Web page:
Gravity must be the only film that can stop your heart and then restart it. It is a coronary-inducing, palpitation through the empty horror of space, where the difference between life and oblivion is the grip on your glove. The film is so stifling that it feels like being trapped in an underwater cave. Alfonso Cuarón brilliantly manages to make the infinity of space seem claustrophobic. It’s similar to the 2010 film Buried, but in the opposite way.

Sandra Bullock plays engineer Dr Ryan Stone, who has been sent into space after only 6 months training. Her supervisor, Matt Kowalski, takes the benign shape of George Clooney, whose face watches on smugly, like he’s just downed a particularly delicious cup of Nespresso. That is until some space debris flies through at Mach 23, puncturing things that really shouldn’t be punctured. As the nothingness threatens to come flooding in, Stone and Kawalski desperately try to get the hell out.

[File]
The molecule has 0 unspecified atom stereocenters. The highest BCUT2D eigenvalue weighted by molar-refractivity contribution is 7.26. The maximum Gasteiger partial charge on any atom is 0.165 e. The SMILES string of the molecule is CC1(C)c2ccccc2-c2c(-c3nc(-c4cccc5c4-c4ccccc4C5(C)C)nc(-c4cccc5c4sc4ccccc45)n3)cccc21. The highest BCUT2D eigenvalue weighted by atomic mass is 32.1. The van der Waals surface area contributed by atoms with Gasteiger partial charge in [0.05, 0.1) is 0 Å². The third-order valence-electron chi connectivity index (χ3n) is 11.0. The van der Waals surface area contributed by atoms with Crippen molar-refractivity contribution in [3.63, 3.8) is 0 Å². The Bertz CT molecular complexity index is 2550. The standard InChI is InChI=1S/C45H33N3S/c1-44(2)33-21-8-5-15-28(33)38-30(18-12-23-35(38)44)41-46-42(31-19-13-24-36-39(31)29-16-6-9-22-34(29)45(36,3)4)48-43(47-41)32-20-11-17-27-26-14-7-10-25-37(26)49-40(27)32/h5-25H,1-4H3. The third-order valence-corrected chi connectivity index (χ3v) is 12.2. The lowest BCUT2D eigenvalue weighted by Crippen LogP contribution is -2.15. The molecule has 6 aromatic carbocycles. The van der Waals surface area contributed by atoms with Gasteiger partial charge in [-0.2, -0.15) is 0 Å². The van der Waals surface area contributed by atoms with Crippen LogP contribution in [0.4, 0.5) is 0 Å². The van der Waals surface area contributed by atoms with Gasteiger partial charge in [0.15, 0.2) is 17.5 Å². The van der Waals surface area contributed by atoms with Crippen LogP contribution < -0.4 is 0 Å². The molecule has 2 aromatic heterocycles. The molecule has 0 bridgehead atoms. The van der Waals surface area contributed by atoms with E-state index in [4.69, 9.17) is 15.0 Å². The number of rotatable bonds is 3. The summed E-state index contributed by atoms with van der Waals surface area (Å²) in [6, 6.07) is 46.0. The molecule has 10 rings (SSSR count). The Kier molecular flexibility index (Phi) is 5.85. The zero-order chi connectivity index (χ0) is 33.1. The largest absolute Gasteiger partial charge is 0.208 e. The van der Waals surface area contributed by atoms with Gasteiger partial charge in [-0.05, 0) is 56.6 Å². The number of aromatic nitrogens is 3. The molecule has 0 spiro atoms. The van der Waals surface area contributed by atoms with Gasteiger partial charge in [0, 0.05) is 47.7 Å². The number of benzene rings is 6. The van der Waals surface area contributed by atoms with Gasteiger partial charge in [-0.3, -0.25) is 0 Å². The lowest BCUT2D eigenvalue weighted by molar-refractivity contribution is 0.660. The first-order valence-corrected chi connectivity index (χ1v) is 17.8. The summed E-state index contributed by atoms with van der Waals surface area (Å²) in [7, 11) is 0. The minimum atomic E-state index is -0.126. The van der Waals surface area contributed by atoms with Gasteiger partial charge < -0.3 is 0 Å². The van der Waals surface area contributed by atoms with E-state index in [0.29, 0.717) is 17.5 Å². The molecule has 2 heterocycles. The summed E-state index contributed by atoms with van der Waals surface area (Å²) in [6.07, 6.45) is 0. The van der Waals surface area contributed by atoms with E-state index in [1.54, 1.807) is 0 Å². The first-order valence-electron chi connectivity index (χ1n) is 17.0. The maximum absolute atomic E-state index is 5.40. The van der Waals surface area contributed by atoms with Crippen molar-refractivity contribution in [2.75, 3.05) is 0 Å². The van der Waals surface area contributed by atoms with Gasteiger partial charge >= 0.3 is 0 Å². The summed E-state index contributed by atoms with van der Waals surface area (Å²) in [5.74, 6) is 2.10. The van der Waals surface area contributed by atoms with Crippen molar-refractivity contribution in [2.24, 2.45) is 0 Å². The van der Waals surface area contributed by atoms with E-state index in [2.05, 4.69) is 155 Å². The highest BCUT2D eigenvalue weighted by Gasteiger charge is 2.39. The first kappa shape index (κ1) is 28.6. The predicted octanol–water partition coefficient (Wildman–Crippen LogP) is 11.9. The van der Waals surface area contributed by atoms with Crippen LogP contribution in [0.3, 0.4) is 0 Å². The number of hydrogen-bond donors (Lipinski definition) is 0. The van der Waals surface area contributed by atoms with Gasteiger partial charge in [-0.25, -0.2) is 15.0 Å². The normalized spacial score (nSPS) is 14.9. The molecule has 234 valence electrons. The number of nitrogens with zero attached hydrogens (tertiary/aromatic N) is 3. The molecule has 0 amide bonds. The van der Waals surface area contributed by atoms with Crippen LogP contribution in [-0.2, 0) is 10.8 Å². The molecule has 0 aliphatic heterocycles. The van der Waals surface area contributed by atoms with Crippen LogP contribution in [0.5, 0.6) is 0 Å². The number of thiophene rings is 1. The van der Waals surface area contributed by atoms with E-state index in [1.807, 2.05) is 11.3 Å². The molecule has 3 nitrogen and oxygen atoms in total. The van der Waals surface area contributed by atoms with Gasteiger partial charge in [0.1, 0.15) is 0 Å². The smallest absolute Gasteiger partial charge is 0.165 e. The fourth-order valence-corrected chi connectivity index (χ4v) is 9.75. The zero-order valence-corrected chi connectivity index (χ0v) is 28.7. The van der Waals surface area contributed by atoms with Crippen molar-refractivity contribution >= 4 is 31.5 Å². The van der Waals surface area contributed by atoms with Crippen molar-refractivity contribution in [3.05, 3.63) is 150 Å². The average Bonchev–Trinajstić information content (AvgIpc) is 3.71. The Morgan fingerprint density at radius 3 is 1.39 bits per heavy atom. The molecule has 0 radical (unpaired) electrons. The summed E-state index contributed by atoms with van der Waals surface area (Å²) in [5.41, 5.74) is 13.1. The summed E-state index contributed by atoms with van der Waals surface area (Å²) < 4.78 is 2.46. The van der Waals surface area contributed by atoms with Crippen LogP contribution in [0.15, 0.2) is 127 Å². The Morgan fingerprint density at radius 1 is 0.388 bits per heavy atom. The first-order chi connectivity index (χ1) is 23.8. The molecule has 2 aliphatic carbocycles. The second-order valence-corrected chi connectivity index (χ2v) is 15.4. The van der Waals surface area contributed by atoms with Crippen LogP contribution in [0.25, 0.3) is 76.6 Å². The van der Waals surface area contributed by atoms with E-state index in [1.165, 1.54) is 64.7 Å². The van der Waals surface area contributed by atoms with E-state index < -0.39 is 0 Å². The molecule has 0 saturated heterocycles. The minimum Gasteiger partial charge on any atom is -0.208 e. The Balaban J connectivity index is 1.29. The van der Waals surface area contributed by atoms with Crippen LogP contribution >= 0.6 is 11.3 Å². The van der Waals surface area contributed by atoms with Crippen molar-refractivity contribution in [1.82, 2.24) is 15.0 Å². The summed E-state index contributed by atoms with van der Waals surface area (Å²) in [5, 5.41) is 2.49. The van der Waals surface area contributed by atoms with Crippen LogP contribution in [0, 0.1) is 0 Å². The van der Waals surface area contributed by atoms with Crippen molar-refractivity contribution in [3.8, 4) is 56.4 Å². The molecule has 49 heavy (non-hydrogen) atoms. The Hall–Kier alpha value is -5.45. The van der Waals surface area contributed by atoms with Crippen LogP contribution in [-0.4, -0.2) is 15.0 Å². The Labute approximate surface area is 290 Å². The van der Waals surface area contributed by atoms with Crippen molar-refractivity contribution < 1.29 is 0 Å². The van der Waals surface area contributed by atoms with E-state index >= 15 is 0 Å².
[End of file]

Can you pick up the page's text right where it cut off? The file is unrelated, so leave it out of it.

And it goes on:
All the action has a soundless operatic quality that’s like watching a mute performance of Gotterdammerung (with a commentary by George Clooney). It’s better than it sounds. And it looks incredible. The earth hangs beautifully large and blue in every frame and the camera work is so inventive and kinetic, it leaves you both energised and exhausted.

The film is like climbing into a washing machine for an hour, and then stumbling into the tumble dryer – but in good way. It is a magnificent piece of filmmaking that floats like a butterfly and stings like one of those Chinese hornets.